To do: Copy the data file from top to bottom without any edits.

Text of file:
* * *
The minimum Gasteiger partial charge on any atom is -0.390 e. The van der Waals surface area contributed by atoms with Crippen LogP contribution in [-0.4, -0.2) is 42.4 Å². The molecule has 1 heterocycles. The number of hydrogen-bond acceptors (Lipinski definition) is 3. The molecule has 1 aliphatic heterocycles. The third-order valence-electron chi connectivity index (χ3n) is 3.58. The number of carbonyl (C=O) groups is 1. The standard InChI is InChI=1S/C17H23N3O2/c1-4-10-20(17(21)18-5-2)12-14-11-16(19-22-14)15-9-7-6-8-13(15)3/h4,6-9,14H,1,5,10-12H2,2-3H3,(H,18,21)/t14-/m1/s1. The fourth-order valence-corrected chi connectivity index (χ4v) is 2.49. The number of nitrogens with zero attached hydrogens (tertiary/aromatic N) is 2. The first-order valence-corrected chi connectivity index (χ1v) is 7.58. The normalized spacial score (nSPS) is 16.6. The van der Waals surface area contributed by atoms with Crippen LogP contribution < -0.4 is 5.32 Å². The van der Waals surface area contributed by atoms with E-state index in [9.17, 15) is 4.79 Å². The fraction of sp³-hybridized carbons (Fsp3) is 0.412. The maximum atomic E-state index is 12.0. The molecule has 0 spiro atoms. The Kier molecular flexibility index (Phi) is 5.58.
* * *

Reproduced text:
The minimum Gasteiger partial charge on any atom is -0.390 e. The van der Waals surface area contributed by atoms with Crippen LogP contribution in [-0.4, -0.2) is 42.4 Å². The molecule has 1 heterocycles. The number of hydrogen-bond acceptors (Lipinski definition) is 3. The molecule has 1 aliphatic heterocycles. The third-order valence-electron chi connectivity index (χ3n) is 3.58. The number of carbonyl (C=O) groups is 1. The standard InChI is InChI=1S/C17H23N3O2/c1-4-10-20(17(21)18-5-2)12-14-11-16(19-22-14)15-9-7-6-8-13(15)3/h4,6-9,14H,1,5,10-12H2,2-3H3,(H,18,21)/t14-/m1/s1. The fourth-order valence-corrected chi connectivity index (χ4v) is 2.49. The number of nitrogens with zero attached hydrogens (tertiary/aromatic N) is 2. The first-order valence-corrected chi connectivity index (χ1v) is 7.58. The normalized spacial score (nSPS) is 16.6. The van der Waals surface area contributed by atoms with Crippen LogP contribution < -0.4 is 5.32 Å². The van der Waals surface area contributed by atoms with E-state index in [9.17, 15) is 4.79 Å². The fraction of sp³-hybridized carbons (Fsp3) is 0.412. The maximum atomic E-state index is 12.0. The molecule has 0 spiro atoms. The Kier molecular flexibility index (Phi) is 5.58.